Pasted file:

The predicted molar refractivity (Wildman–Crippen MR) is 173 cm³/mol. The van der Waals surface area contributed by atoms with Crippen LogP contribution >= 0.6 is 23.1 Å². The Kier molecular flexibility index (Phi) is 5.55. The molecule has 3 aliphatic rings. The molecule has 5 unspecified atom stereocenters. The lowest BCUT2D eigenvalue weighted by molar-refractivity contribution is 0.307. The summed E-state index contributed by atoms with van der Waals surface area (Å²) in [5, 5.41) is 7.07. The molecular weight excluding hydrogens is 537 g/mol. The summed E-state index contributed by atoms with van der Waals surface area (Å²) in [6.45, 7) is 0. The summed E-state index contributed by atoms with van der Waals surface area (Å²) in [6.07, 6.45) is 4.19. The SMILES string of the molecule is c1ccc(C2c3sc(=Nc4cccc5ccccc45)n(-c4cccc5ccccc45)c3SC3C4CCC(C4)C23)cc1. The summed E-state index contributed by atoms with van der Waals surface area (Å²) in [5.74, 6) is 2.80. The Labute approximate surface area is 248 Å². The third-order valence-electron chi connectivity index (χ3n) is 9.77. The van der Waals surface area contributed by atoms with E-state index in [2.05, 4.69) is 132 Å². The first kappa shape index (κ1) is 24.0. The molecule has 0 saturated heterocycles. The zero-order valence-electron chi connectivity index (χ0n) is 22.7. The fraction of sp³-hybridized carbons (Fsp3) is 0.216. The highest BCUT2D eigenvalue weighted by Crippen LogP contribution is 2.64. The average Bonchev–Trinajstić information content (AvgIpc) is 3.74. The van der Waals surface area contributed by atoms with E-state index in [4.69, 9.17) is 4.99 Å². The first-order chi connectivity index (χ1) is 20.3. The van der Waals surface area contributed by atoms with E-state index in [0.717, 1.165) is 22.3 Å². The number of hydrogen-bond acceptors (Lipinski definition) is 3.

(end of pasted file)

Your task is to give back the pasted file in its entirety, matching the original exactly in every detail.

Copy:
The predicted molar refractivity (Wildman–Crippen MR) is 173 cm³/mol. The van der Waals surface area contributed by atoms with Crippen LogP contribution >= 0.6 is 23.1 Å². The Kier molecular flexibility index (Phi) is 5.55. The molecule has 3 aliphatic rings. The molecule has 5 unspecified atom stereocenters. The lowest BCUT2D eigenvalue weighted by molar-refractivity contribution is 0.307. The summed E-state index contributed by atoms with van der Waals surface area (Å²) in [5, 5.41) is 7.07. The molecular weight excluding hydrogens is 537 g/mol. The summed E-state index contributed by atoms with van der Waals surface area (Å²) in [6.45, 7) is 0. The summed E-state index contributed by atoms with van der Waals surface area (Å²) in [6.07, 6.45) is 4.19. The SMILES string of the molecule is c1ccc(C2c3sc(=Nc4cccc5ccccc45)n(-c4cccc5ccccc45)c3SC3C4CCC(C4)C23)cc1. The summed E-state index contributed by atoms with van der Waals surface area (Å²) in [5.74, 6) is 2.80. The Labute approximate surface area is 248 Å². The third-order valence-electron chi connectivity index (χ3n) is 9.77. The van der Waals surface area contributed by atoms with E-state index in [2.05, 4.69) is 132 Å². The first kappa shape index (κ1) is 24.0. The molecule has 0 saturated heterocycles. The zero-order valence-electron chi connectivity index (χ0n) is 22.7. The fraction of sp³-hybridized carbons (Fsp3) is 0.216. The highest BCUT2D eigenvalue weighted by Crippen LogP contribution is 2.64. The average Bonchev–Trinajstić information content (AvgIpc) is 3.74. The van der Waals surface area contributed by atoms with E-state index in [4.69, 9.17) is 4.99 Å². The first-order chi connectivity index (χ1) is 20.3. The van der Waals surface area contributed by atoms with E-state index in [0.717, 1.165) is 22.3 Å². The number of hydrogen-bond acceptors (Lipinski definition) is 3.